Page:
The Peace Corps seeks to bring unique cross-cultural perspectives to communities around the world. Recruiting and supporting a volunteer corps that represents the diversity of America remains a top priority.

Top 2019 Peace Corps volunteer-producing Historically Black Colleges and Universities

1) Howard University - 20

2) Spelman College - 7

3) Morehouse College - 5

4) Florida Agricultural and Mechanical University (tied) - 4

4) North Carolina Agricultural and Technical State University (tied) - 4

Mon, 29 Apr 2019 17:59:11 +0000

In Peace Corps’ growing agriculture sector, volunteers work with small farmers to improve access to food

WASHINGTON - Peace Corps agriculture volunteers work with small-scale farmers and families to increase food security and production, and adapt to climate change while promoting environmental conservation. Over the 2018 fiscal year, 11,474 individuals in 14 countries received nutrition training from Peace Corps agriculture volunteers.

As recently as 2015, Peace Corps’ agriculture sector accounted for just 5% of the volunteer population. Today, agriculture is Peace Corps’ fourth largest sector, accounting for 9% of all volunteer positions.

“Volunteers who serve in the agriculture sector are a vital part of the work that this agency does,” says Peace Corps Director Jody Olsen. “Along with their dedicated host country partners, they are striving to address some of the most serious challenges that face rural communities around the world—including hunger, drought, nutrition deficiencies and natural resource depletion. I am very proud of the important work volunteers and their counterparts are doing, and I want to thank them for their willingness to share their expertise with others.”

Since 1961, over 22,900 Peace Corps volunteers have served in the agriculture sector, not including 683 agriculture volunteers currently serving in 15 countries around the world. Senegal boasts the largest Peace Corps agriculture program, with 81 individuals working with communities and small farmers in the small West African country.

Noah Nieting of Bloomington, Minnesota, is a currently serving agriculture volunteer in Benin. “Its development approach is holistic in blending attention to the economic, environmental, nutritional, and technological dimensions of hunger and food security in poor communities,” Nieting says of his work. “Improving food security requires a fight on all these fronts, which makes the sector both fulfilling to work in and effective as a change-maker.”

Volunteers are not only addressing food security and nutrition deficiencies, but also deforestation in their areas. With the assistance of 217 agriculture volunteers, 157,227 trees were planted and 2,149 new tree nurseries were created over the last fiscal year. Working alongside farmers, agriculture volunteers often combine vegetable gardening, livestock management, agroforestry and nutrition education into their community projects.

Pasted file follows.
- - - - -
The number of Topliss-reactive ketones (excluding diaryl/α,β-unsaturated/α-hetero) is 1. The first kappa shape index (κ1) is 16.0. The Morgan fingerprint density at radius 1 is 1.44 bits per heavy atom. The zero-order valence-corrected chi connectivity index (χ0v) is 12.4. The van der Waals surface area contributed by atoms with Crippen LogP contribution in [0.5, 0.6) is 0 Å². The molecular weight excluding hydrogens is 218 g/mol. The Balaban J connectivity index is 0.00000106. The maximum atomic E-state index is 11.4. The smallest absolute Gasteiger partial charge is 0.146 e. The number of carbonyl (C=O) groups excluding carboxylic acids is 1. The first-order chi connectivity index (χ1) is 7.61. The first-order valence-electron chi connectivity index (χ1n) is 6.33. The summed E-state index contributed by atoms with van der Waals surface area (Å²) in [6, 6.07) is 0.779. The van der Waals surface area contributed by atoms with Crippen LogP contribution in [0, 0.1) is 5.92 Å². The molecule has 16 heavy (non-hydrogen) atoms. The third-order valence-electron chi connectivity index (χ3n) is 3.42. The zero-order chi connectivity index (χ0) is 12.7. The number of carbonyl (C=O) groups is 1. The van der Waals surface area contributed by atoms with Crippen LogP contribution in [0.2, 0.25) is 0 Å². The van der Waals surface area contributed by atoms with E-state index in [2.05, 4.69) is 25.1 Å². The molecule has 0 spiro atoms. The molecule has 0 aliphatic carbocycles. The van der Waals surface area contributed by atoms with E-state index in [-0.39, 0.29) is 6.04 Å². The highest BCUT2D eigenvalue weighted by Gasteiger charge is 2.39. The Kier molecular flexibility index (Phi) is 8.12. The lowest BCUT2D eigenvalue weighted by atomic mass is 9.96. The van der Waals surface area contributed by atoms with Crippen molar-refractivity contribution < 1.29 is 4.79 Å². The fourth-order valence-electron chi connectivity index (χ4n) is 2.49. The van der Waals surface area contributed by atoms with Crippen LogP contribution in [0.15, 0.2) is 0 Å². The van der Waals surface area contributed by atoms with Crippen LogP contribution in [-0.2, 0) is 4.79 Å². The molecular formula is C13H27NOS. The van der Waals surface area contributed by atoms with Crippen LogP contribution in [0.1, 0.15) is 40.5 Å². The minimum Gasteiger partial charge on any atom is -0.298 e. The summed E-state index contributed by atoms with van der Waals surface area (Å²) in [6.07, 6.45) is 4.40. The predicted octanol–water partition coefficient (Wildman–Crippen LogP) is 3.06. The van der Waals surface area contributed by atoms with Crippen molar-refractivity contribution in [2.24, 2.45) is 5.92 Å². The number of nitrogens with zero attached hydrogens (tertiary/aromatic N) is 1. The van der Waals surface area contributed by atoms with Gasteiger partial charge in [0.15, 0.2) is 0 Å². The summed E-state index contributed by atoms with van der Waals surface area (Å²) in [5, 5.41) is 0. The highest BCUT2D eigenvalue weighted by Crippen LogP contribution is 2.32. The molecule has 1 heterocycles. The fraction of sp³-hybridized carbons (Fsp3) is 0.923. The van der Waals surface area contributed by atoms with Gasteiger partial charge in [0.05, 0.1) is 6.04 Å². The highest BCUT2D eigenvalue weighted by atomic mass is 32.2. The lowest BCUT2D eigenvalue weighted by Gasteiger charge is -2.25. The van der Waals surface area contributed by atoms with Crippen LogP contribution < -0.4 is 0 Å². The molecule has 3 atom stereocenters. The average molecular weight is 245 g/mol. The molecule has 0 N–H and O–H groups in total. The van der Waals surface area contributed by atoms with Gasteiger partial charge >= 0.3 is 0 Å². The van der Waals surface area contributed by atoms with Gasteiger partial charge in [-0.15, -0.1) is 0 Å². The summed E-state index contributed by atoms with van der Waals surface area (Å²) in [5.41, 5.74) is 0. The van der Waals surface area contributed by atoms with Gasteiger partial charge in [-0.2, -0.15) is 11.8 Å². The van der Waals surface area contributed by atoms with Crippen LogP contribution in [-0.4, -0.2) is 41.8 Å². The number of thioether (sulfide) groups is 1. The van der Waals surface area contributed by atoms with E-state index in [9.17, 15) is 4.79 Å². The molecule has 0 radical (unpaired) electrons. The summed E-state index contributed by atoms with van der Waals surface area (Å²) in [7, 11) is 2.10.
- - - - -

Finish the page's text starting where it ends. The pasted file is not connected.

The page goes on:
View open positions in the agriculture sector here.

Mon, 22 Apr 2019 12:27:54 +0000

Peace Corps Malawi reaches 10,604 community members with literacy-promoting activities
A female Volunteer works with a male student outside, with the help of a yellow book.
Peace Corps education volunteer Nan Boyle works with her form four student, Andrew Nyirongo, on D.E.A.R. Day.

WASHINGTON – Recognized annually on April 12th, Drop Everything and Read (D.E.A.R.) Day is a national celebration of reading designed to remind people of all ages to make reading a priority in their lives. In many classrooms around the world, D.E.A.R. Day has transformed into a week-long or month-long event to promote reading, writing and public speaking.

This year, the 42 Peace Corps Malawi volunteers who hosted or participated in D.E.A.R. Day reached 10,604 community members with literacy-promoting activities, and were able to celebrate the day in a unique way.

Through an anonymous $20,000 donation from a returned volunteer, Peace Corps Malawi County Director Carol Spahn acquired 4,000 copies of “The Boy Who Harnessed the Wind: Young Readers Edition” for her post. The donation coincided with the release of a film by the same name by Oscar nominee Chiwetel Ejiofor.

Both the book and movie focus on the life of young William Kamkwamba, a Malawian innovator, engineer and author who, despite dropping out of school due to a lack of tuition money, taught himself how to build a wind turbine out of scrap metal in order to bring power to his rural village.

Kamkwamba eventually found his way to the United States and is now a Dartmouth graduate. However, his academic beginnings started at a local Community Day Secondary School (C.D.S.S.) in Kasungu, Malawi. Today, Peace Corps volunteers in Malawi teach solely at C.D.S.S. schools, as they have been identified as the most under-resourced schools in the country.

By utilizing the anonymous donation, Spahn ensured that every education volunteer in Malawi received a classroom set of 40 books in time for D.E.A.R. Day, which has allowed their students to work on literacy and English language skills using a story with a familiar setting. At a C.D.S.S, where it is common for 10-20 students to share a single book during lessons, the classroom sets are proving to be helpful learning tools.